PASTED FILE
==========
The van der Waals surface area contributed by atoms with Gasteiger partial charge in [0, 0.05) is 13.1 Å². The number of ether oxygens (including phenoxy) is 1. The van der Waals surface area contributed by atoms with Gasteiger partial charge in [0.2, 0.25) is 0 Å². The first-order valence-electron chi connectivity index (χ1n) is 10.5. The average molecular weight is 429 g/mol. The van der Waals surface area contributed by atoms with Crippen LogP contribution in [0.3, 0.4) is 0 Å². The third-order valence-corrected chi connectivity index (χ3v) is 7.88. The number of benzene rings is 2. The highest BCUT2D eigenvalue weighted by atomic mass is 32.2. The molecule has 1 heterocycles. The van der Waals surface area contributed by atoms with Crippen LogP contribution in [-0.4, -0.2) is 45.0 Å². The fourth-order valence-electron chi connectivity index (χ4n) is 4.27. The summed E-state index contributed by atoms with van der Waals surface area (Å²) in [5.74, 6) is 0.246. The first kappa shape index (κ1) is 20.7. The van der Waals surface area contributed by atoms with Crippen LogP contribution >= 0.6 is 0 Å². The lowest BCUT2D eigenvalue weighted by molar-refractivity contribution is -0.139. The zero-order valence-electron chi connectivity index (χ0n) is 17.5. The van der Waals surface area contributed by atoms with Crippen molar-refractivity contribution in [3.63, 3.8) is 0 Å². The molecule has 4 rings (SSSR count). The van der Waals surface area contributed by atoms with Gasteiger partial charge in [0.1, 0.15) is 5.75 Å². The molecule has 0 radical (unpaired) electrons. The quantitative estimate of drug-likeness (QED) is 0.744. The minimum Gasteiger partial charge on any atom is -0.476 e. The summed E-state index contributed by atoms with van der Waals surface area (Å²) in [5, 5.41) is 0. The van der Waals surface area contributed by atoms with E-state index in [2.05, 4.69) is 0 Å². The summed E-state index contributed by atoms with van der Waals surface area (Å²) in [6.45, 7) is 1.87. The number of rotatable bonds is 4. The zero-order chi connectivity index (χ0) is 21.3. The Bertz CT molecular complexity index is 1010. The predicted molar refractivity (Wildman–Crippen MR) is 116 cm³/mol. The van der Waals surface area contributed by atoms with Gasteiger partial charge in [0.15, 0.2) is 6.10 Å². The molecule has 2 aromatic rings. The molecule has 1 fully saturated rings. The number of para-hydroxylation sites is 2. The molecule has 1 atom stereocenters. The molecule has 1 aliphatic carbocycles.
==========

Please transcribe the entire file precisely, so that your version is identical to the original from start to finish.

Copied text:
The van der Waals surface area contributed by atoms with Gasteiger partial charge in [0, 0.05) is 13.1 Å². The number of ether oxygens (including phenoxy) is 1. The van der Waals surface area contributed by atoms with Gasteiger partial charge in [0.2, 0.25) is 0 Å². The first-order valence-electron chi connectivity index (χ1n) is 10.5. The average molecular weight is 429 g/mol. The van der Waals surface area contributed by atoms with Crippen LogP contribution in [0.3, 0.4) is 0 Å². The third-order valence-corrected chi connectivity index (χ3v) is 7.88. The number of benzene rings is 2. The highest BCUT2D eigenvalue weighted by atomic mass is 32.2. The molecule has 1 heterocycles. The van der Waals surface area contributed by atoms with Crippen LogP contribution in [-0.4, -0.2) is 45.0 Å². The fourth-order valence-electron chi connectivity index (χ4n) is 4.27. The summed E-state index contributed by atoms with van der Waals surface area (Å²) in [5.74, 6) is 0.246. The first kappa shape index (κ1) is 20.7. The van der Waals surface area contributed by atoms with Crippen LogP contribution >= 0.6 is 0 Å². The lowest BCUT2D eigenvalue weighted by molar-refractivity contribution is -0.139. The zero-order valence-electron chi connectivity index (χ0n) is 17.5. The van der Waals surface area contributed by atoms with Crippen molar-refractivity contribution in [3.63, 3.8) is 0 Å². The molecule has 4 rings (SSSR count). The van der Waals surface area contributed by atoms with Gasteiger partial charge in [0.1, 0.15) is 5.75 Å². The molecule has 0 radical (unpaired) electrons. The quantitative estimate of drug-likeness (QED) is 0.744. The minimum Gasteiger partial charge on any atom is -0.476 e. The summed E-state index contributed by atoms with van der Waals surface area (Å²) in [5, 5.41) is 0. The van der Waals surface area contributed by atoms with E-state index in [2.05, 4.69) is 0 Å². The summed E-state index contributed by atoms with van der Waals surface area (Å²) in [6.45, 7) is 1.87. The number of rotatable bonds is 4. The zero-order chi connectivity index (χ0) is 21.3. The Bertz CT molecular complexity index is 1010. The predicted molar refractivity (Wildman–Crippen MR) is 116 cm³/mol. The van der Waals surface area contributed by atoms with Gasteiger partial charge in [0.15, 0.2) is 6.10 Å². The molecule has 2 aromatic rings. The molecule has 1 fully saturated rings. The number of para-hydroxylation sites is 2. The molecule has 1 atom stereocenters. The molecule has 1 aliphatic carbocycles.